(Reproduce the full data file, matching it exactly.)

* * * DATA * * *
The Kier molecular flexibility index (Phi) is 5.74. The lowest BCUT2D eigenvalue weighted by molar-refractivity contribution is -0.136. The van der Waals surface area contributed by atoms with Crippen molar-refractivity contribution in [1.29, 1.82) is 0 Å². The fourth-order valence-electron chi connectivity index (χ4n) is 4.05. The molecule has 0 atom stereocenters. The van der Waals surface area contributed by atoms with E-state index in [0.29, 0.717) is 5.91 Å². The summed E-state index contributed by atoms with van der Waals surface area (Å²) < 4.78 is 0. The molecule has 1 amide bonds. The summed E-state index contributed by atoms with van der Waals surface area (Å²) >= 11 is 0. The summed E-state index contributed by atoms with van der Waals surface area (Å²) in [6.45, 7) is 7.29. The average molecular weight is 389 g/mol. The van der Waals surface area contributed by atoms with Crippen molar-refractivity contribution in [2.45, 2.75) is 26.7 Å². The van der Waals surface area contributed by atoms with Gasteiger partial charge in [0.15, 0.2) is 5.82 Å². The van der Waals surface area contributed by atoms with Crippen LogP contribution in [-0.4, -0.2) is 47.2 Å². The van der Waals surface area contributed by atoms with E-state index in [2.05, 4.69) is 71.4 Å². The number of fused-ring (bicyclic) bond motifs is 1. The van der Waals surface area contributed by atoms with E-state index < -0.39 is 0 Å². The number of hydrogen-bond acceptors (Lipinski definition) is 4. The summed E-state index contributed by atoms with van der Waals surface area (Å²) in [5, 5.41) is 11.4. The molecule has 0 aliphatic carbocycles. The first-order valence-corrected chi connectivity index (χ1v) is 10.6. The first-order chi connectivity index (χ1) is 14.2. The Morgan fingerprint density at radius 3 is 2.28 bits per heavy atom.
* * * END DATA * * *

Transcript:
The Kier molecular flexibility index (Phi) is 5.74. The lowest BCUT2D eigenvalue weighted by molar-refractivity contribution is -0.136. The van der Waals surface area contributed by atoms with Crippen molar-refractivity contribution in [1.29, 1.82) is 0 Å². The fourth-order valence-electron chi connectivity index (χ4n) is 4.05. The molecule has 0 atom stereocenters. The van der Waals surface area contributed by atoms with E-state index in [0.29, 0.717) is 5.91 Å². The summed E-state index contributed by atoms with van der Waals surface area (Å²) < 4.78 is 0. The molecule has 1 amide bonds. The summed E-state index contributed by atoms with van der Waals surface area (Å²) >= 11 is 0. The summed E-state index contributed by atoms with van der Waals surface area (Å²) in [6.45, 7) is 7.29. The average molecular weight is 389 g/mol. The van der Waals surface area contributed by atoms with Crippen molar-refractivity contribution in [2.45, 2.75) is 26.7 Å². The van der Waals surface area contributed by atoms with Gasteiger partial charge in [0.15, 0.2) is 5.82 Å². The van der Waals surface area contributed by atoms with Crippen LogP contribution in [-0.4, -0.2) is 47.2 Å². The van der Waals surface area contributed by atoms with E-state index in [2.05, 4.69) is 71.4 Å². The number of fused-ring (bicyclic) bond motifs is 1. The van der Waals surface area contributed by atoms with E-state index < -0.39 is 0 Å². The number of hydrogen-bond acceptors (Lipinski definition) is 4. The summed E-state index contributed by atoms with van der Waals surface area (Å²) in [5, 5.41) is 11.4. The molecule has 0 aliphatic carbocycles. The first-order valence-corrected chi connectivity index (χ1v) is 10.6. The first-order chi connectivity index (χ1) is 14.2. The Morgan fingerprint density at radius 3 is 2.28 bits per heavy atom.